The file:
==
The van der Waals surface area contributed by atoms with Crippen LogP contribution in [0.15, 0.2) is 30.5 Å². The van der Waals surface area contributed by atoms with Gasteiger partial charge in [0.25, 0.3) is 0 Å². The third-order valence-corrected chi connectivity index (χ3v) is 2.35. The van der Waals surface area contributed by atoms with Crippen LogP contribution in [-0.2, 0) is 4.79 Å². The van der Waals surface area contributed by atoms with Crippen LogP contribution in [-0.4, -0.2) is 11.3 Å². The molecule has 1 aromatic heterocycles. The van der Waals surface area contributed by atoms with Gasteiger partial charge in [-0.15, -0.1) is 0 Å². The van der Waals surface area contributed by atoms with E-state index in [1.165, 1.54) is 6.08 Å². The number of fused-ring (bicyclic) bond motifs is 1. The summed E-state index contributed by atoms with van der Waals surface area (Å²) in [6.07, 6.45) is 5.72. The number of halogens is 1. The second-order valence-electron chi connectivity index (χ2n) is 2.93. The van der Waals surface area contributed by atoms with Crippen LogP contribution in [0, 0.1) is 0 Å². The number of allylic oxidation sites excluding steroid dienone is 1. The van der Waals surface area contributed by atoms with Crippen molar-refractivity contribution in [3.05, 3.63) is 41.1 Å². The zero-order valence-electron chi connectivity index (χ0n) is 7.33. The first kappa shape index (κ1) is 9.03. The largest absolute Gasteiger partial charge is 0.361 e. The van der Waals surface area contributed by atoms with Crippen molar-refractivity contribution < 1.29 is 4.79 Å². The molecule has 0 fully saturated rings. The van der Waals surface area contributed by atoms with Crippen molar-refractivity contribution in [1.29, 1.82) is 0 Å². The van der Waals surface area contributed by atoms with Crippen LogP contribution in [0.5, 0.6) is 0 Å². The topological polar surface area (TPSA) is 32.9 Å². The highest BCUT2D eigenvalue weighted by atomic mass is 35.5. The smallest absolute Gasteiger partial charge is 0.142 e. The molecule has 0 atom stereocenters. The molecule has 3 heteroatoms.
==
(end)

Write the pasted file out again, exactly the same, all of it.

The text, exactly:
The van der Waals surface area contributed by atoms with Crippen LogP contribution in [0.15, 0.2) is 30.5 Å². The van der Waals surface area contributed by atoms with Gasteiger partial charge in [0.25, 0.3) is 0 Å². The third-order valence-corrected chi connectivity index (χ3v) is 2.35. The van der Waals surface area contributed by atoms with Crippen LogP contribution in [-0.2, 0) is 4.79 Å². The van der Waals surface area contributed by atoms with Crippen LogP contribution in [-0.4, -0.2) is 11.3 Å². The molecule has 1 aromatic heterocycles. The van der Waals surface area contributed by atoms with Gasteiger partial charge in [-0.15, -0.1) is 0 Å². The van der Waals surface area contributed by atoms with E-state index in [1.165, 1.54) is 6.08 Å². The number of fused-ring (bicyclic) bond motifs is 1. The summed E-state index contributed by atoms with van der Waals surface area (Å²) in [6.07, 6.45) is 5.72. The number of halogens is 1. The second-order valence-electron chi connectivity index (χ2n) is 2.93. The van der Waals surface area contributed by atoms with Crippen LogP contribution in [0, 0.1) is 0 Å². The number of allylic oxidation sites excluding steroid dienone is 1. The van der Waals surface area contributed by atoms with Crippen molar-refractivity contribution in [3.05, 3.63) is 41.1 Å². The zero-order valence-electron chi connectivity index (χ0n) is 7.33. The first kappa shape index (κ1) is 9.03. The largest absolute Gasteiger partial charge is 0.361 e. The van der Waals surface area contributed by atoms with Crippen molar-refractivity contribution < 1.29 is 4.79 Å². The molecule has 0 fully saturated rings. The van der Waals surface area contributed by atoms with Crippen molar-refractivity contribution in [1.29, 1.82) is 0 Å². The van der Waals surface area contributed by atoms with Crippen LogP contribution in [0.5, 0.6) is 0 Å². The topological polar surface area (TPSA) is 32.9 Å². The highest BCUT2D eigenvalue weighted by atomic mass is 35.5. The smallest absolute Gasteiger partial charge is 0.142 e. The molecule has 0 atom stereocenters. The molecule has 3 heteroatoms.